So much for avoiding prison time! An Alaska man successfully committed pseudocide but chose a loving, yet lousy co-conspirator. Now he’s headed back to prison for the sentence he was trying to dodge, plus an extra 15 months from a federal judge for fraudulent related activity.

A Bad Egg That Can’t Keep It to Himself

Perhaps we shouldn’t be surprised that Ryan Meganack, who was found guilty of sexually assaulting an incapacitated women and sentenced to 15 years in state prison, would want to fake his own death to avoid the slammer. But he didn’t choose to go it alone. He roped his girlfriend into the plan.

A commercial fisherman by trade, Meganack allegedly set sail from Port Graham, Alaska, abandoned his boat, made it back to Port Graham on another boat, and had been hiding out near his mom’s house ever since, just waiting for the smoke to clear so he could leave Alaska for good. He enlisted the help of his girlfriend to call the authorities to announce he had gone missing to expedite the process of falsely declaring him dead. All was going swimmingly, until his girlfriend couldn’t bear the tears of sorrow from Meganack’s grieving parents, and informed them that Meganack was still alive. The authorities found Meganack and he is now safely behind bars.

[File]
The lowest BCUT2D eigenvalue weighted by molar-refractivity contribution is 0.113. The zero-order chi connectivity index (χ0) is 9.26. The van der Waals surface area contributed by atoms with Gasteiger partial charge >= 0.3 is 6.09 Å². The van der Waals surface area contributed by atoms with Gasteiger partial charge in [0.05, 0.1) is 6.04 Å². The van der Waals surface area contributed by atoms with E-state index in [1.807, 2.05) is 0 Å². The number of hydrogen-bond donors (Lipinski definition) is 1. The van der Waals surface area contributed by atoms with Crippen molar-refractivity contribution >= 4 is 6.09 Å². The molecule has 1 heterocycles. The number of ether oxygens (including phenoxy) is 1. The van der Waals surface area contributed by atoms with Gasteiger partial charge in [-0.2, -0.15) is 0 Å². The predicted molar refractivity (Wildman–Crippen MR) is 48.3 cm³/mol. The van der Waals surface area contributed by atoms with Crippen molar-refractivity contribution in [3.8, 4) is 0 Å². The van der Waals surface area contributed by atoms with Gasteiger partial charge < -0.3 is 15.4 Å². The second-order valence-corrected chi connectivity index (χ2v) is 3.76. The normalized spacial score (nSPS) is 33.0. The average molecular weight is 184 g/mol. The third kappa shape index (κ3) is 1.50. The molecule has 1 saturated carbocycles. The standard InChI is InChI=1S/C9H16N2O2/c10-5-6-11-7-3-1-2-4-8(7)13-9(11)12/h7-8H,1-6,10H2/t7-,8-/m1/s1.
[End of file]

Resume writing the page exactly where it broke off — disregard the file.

Pseudocide, Interestingly Not a Crime

Pseudocide, the clinical name for faking your own death, is surprisingly not a crime. However, it’s like a cute belt. What do you do with just a belt? Usually, nothing. You need an outfit. Same goes with pseudocide. Though it is not a crime, what good is it to pretend that you are dead? Did you find a co-conspirator to help you with the scheme? Crime! Did it include a fake police report? Crime! If the pseudocide lasted longer than a year, did you avoid paying state and federal taxes? Crime! Did you violate any court orders (like child support) or avoid a prison sentence by faking your death? Crime! As you can see, it’s the consequences of the pseudocide that gets you!

If you’re thinking about committing pseudocide, consider it a game of billiards. You need to think past the first shot. And if you can’t set yourself up to win, don’t play the game. If you’re afraid to face jail time for an arrest, perhaps a better strategy is finding a better criminal defense lawyer in the first place.

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